A Blood Test for Depression
Doctors may soon have a more objective way to diagnose and treat depression: a blood test that provides a score between one and nine, with higher scores correlating with an increased probability of a patient having major depressive disorder.
Developed by Ridge Diagnostics, based in San Diego, the test measures changes in 10 biomarkers in the blood and feeds the results into an algorithm that assesses four different body systems to compute the final score.
While advanced blood tests and imaging scans can reveal many diseases at their earliest stages, diagnosing neuropsychiatric disorders typically requires an expert to assess how many subjective symptoms a patient exhibits. As a result, many patients are misdiagnosed or never diagnosed. In 2005, Harvard researchers published a study that indicated that more than 20 million people in the United States suffer from mood disorders, but only about 50 percent have been diagnosed and are being treated.
Doctors have been searching for an objective, biological test for depression “ever since the beginning of clinical psychiatry, 50 or 60 years ago,” says George Papakostas, an associate professor of psychiatry at Harvard Medical School and director of Treatment-Resistant Depression Studies at Massachusetts General Hospital.
Scientists have tried various approaches, including genetic tests, tests that measure hormone stress responses, or brain imaging. They’ve measured possible imbalances in neurotransmitters such as serotonin, norepinephrine, and dopamine, and even measured vocal cues. “There are some signals,” Papakostas says.”The problem thus far is that if you looked at a single element, a single marker or disease area, the signal was weak.”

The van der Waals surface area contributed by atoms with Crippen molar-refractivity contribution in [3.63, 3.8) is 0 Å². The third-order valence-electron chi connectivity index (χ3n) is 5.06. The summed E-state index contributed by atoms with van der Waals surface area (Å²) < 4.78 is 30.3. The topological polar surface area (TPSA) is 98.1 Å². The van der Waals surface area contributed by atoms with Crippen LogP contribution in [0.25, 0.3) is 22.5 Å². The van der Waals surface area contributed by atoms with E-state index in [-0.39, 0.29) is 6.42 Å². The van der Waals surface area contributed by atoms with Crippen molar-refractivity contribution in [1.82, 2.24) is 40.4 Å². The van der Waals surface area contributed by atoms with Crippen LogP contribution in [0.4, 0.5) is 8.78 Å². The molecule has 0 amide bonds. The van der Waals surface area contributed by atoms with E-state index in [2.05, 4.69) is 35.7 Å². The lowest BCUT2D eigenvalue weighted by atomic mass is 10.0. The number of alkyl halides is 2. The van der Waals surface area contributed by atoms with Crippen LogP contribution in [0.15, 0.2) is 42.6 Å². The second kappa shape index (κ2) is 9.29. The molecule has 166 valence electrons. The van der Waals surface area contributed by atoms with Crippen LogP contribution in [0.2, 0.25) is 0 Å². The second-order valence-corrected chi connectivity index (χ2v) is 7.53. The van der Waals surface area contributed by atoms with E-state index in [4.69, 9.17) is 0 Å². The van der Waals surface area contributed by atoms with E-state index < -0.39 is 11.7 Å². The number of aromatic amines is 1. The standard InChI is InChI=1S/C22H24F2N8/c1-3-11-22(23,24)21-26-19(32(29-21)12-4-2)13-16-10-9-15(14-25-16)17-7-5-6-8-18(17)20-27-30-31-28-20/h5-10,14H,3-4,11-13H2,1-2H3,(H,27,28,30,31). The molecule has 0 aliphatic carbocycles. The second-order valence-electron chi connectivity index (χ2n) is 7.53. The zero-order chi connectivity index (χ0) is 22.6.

Ridge’s test amplifies that signal by bunching several markers together. The company’s scientists screened more than 100 biomarkers to select the combination of 10 for its depression test. These markers are related to systems known to be affected in depression, specifically the metabolism, immune system, nervous system, and hormones produced by the hypothalamus, pituitary gland, and adrenal glands.
Ridge CEO Lonna Williams says the company has validated the biomarker panel and its algorithm through eight studies done on several hundred patient and control samples. To date, they have shown that the blood test results correlate with diagnoses made using the mental health gold standards—the DSM-IV criteria and the Hamilton Depression Rating Scale—almost 90 percent of the time.
Papakostas has led controlled studies of the blood test as a paid advisor to Ridge Diagnostics. “This test appears to be promising,” he says, but cautions that, “thus far, it’s been used as a research tool.” The next step, he says, is to apply the test on a larger scale and in the community to validate its usefulness as a screening tool.
“The benefit of this kind of screening tool is …to apply this where you don’t have anyone qualified to screen for depression,” Papakostas says, such as rural communities where mental health professionals are scarce, or in primary care offices, to see whether a patient needs a psychiatric referral.
Ridge has already begun marketing the test in a limited geographic area on the basis of existing results. Physicians in North Carolina and in Southern California, where the company has its lab and headquarters, can order the test now; the company chose these areas so its staff can work closely with doctors using the test.
Williams says that Ridge has also undertaken case studies to see whether its test can help doctors encourage people to seek psychiatric treatment and to stick to an antidepressant regimen. The company is also developing a blood test to monitor antidepressant therapy. The goal, Williams says, is to be able to discern in a week or two whether a patient is responding to a drug, rather than the four to six weeks it can take to see symptom improvement. “It’s very exciting to see the early data from those two studies, because it can make such a difference in the treatment of patients,” Williams says.
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